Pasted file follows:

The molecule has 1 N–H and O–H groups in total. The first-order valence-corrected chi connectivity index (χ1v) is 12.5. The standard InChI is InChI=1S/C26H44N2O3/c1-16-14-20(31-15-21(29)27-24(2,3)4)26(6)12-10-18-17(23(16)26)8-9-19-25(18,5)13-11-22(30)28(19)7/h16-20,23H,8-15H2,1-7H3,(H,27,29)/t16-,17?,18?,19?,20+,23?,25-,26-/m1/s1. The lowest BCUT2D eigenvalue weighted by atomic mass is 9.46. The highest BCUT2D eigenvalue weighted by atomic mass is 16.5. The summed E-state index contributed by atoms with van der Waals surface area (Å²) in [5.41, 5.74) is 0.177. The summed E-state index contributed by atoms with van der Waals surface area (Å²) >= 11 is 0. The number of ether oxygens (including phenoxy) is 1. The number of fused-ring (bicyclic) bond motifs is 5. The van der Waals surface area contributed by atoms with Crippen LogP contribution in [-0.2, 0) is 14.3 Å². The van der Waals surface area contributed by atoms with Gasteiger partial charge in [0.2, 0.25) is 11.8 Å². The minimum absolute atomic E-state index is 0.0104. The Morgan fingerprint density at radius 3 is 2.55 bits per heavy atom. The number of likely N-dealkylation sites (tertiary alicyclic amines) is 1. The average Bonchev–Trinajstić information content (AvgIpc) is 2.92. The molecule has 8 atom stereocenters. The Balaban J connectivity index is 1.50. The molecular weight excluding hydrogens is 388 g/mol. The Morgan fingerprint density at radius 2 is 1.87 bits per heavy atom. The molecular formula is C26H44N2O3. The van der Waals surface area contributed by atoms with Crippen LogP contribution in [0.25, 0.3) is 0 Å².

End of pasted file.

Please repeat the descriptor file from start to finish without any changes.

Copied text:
The molecule has 1 N–H and O–H groups in total. The first-order valence-corrected chi connectivity index (χ1v) is 12.5. The standard InChI is InChI=1S/C26H44N2O3/c1-16-14-20(31-15-21(29)27-24(2,3)4)26(6)12-10-18-17(23(16)26)8-9-19-25(18,5)13-11-22(30)28(19)7/h16-20,23H,8-15H2,1-7H3,(H,27,29)/t16-,17?,18?,19?,20+,23?,25-,26-/m1/s1. The lowest BCUT2D eigenvalue weighted by atomic mass is 9.46. The highest BCUT2D eigenvalue weighted by atomic mass is 16.5. The summed E-state index contributed by atoms with van der Waals surface area (Å²) in [5.41, 5.74) is 0.177. The summed E-state index contributed by atoms with van der Waals surface area (Å²) >= 11 is 0. The number of ether oxygens (including phenoxy) is 1. The number of fused-ring (bicyclic) bond motifs is 5. The van der Waals surface area contributed by atoms with Crippen LogP contribution in [-0.2, 0) is 14.3 Å². The van der Waals surface area contributed by atoms with Gasteiger partial charge in [0.2, 0.25) is 11.8 Å². The minimum absolute atomic E-state index is 0.0104. The Morgan fingerprint density at radius 3 is 2.55 bits per heavy atom. The number of likely N-dealkylation sites (tertiary alicyclic amines) is 1. The average Bonchev–Trinajstić information content (AvgIpc) is 2.92. The molecule has 8 atom stereocenters. The Balaban J connectivity index is 1.50. The molecular weight excluding hydrogens is 388 g/mol. The Morgan fingerprint density at radius 2 is 1.87 bits per heavy atom. The molecular formula is C26H44N2O3. The van der Waals surface area contributed by atoms with Crippen LogP contribution in [0.25, 0.3) is 0 Å².